Wednesday, October 7, 2015

Road Haulage Lobby Informs Government and Welcomes Infrastructure Changes Affecting Freight Vehicles

RHA Calls for Driver Training Impetus While FTA Praises Latest Thames Crossing Enquiry
Shipping News Feature

UK – The Road Haulage Association (RHA), which represents a large proportion of the country’s truck operators, has been on the campaign trail this week with a stand at the Conservative Party conference ensuring that those in power become aware of the state of Britain’s freight industry, with particular emphasis on just how hard a lorry driver’s job actually is, and how the chronic shortage of staff entering the HGV industry is a matter of extreme concern.

Conference visitors were invited to the RHA stand to take part in a ‘Top Gear’ style challenge on a truck simulator. A lot of MPs took the challenge including secretary of state for transport Patrick McLoughlin, logistics minister Andrew Jones and ports minister Robert Goodwill whilst former RHA chief executive and transport minister Steve Norris also visited the stand. The RHA says it made the most of a unique opportunity to press for the business department to accept the case for the funding of HGV driver apprenticeships, with RHA chief executive Richard Burnett commenting:

“The RHA’s attendance at the Conservative conference is just part of our campaign to raise awareness of National Lorry Week - 26-31 October. This is aimed at boosting the profile of the industry with the general public, schoolchildren and college leavers, as well as those looking for a change of career. And, at a time when we are facing such a massive driver shortage, we need to do all we can to encourage new entrants in to the industry. Drivers, technicians, warehouse operatives: the jobs are there just waiting for the right people.”

The truck simulation strategy, almost certainly a sure fire lure for any middle aged desk jockey in a suit, politician or otherwise, was also part of the armoury in the HGV Heroes campaign announced by Dunlop and the RHA to highlight the impact of HGV driver shortages on the UK economy and launched at Silverstone with the support of British Touring Car Championship driver Tom Ingram.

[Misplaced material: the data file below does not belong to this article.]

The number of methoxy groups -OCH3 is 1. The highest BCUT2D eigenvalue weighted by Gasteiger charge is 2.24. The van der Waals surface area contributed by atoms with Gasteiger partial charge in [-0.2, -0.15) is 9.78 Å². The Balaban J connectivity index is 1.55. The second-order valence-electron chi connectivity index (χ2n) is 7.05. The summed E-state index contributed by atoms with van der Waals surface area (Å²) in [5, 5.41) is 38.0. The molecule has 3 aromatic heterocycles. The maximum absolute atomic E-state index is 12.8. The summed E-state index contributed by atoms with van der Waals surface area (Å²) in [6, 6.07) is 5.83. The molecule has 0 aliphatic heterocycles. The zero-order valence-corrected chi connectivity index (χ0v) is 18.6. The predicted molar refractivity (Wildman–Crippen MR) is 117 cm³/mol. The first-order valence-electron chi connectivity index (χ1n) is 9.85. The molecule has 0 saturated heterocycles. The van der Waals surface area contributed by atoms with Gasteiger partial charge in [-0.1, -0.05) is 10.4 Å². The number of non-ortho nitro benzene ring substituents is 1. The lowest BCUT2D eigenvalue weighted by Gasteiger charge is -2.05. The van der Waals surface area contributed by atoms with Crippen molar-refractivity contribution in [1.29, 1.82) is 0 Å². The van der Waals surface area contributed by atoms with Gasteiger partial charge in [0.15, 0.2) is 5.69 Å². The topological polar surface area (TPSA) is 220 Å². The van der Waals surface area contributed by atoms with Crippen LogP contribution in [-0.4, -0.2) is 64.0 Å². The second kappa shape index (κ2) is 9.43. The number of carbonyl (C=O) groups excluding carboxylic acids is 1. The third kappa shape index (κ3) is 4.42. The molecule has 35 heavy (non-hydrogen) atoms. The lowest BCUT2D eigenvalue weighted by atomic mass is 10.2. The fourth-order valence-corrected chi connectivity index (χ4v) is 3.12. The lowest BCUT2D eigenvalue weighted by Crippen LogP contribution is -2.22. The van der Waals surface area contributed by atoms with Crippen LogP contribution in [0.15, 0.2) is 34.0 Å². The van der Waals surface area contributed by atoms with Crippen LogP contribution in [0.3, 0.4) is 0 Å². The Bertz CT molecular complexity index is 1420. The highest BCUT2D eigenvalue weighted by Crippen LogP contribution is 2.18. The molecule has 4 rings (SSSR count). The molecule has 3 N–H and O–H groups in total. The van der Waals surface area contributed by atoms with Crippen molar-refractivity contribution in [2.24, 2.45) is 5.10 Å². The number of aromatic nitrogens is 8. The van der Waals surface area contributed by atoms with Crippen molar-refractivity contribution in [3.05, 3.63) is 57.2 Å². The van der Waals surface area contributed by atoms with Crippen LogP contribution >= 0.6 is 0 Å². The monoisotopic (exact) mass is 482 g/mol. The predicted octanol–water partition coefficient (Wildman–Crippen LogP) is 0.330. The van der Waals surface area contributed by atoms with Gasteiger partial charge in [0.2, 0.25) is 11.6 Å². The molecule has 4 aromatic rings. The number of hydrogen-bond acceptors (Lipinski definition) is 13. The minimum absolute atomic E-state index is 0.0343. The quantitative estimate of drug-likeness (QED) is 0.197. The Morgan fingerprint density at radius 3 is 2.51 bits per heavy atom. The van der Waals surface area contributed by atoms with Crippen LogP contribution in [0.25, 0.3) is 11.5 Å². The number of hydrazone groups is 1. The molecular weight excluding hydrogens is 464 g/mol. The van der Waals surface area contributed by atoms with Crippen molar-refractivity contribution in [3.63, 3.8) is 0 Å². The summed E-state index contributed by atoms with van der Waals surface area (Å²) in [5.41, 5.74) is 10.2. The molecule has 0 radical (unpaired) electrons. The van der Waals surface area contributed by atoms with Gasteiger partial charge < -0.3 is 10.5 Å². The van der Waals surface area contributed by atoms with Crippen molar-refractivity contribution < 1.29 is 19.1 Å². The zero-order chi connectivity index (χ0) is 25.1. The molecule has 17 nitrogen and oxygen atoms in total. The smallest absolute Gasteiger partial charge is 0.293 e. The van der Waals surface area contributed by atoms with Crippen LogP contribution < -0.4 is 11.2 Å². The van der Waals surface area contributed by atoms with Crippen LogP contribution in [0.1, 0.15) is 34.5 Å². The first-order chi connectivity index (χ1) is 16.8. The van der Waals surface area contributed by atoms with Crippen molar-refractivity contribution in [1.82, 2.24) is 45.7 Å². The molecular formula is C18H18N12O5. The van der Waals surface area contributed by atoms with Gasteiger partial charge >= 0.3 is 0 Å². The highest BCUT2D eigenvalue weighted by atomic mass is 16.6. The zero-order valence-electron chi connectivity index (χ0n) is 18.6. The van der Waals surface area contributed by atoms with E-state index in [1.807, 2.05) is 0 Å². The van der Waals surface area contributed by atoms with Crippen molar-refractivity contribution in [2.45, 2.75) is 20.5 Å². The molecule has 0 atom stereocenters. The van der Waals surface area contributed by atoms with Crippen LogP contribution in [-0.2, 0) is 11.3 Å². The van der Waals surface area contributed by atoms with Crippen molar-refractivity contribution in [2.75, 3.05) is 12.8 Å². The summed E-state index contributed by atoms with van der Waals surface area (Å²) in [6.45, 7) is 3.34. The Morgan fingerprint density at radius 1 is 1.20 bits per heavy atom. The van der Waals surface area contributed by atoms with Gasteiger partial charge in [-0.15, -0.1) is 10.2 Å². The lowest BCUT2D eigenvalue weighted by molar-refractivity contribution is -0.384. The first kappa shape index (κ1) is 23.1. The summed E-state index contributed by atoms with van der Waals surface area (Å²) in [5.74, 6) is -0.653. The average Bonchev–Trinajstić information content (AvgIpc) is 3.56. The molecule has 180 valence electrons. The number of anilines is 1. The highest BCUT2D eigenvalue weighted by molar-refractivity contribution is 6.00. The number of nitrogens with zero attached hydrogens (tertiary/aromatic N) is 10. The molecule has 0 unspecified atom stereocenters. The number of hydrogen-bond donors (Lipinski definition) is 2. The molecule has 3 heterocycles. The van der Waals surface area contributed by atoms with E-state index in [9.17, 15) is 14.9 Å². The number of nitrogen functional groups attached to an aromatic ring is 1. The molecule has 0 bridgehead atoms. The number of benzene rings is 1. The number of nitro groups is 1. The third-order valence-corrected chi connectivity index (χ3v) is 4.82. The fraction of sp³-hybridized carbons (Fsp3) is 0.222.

Tom is sponsored by the RHA and currently taking on the challenge of acquiring an HGV licence, his views on the comparison between truck driving and ‘the day job’ can be heard and seen here. The campaign seeks to recruit new blood into the world of haulage in several ways, namely:

• presenting a more positive image of professional truck drivers

• addressing concerns about the potential earnings of drivers

• developing channels of funding for driver training

• working to reduce insurance premiums for young truck drivers

• pressing for improved roadside facilities for truck drivers

• seeking to simplifying the qualification process

Meanwhile the other main representative for the UK’s road industry, the Freight Transport Association (FTA) has also been appreciative of government action proposed for the near future. The Department for Transport (DfT) intends to introduce a bridge marking system that will show both imperial and metric height, width and length limits. Despite metrication some fifty years ago various weights and measures remain stubbornly imperial and this would seem a common sense policy.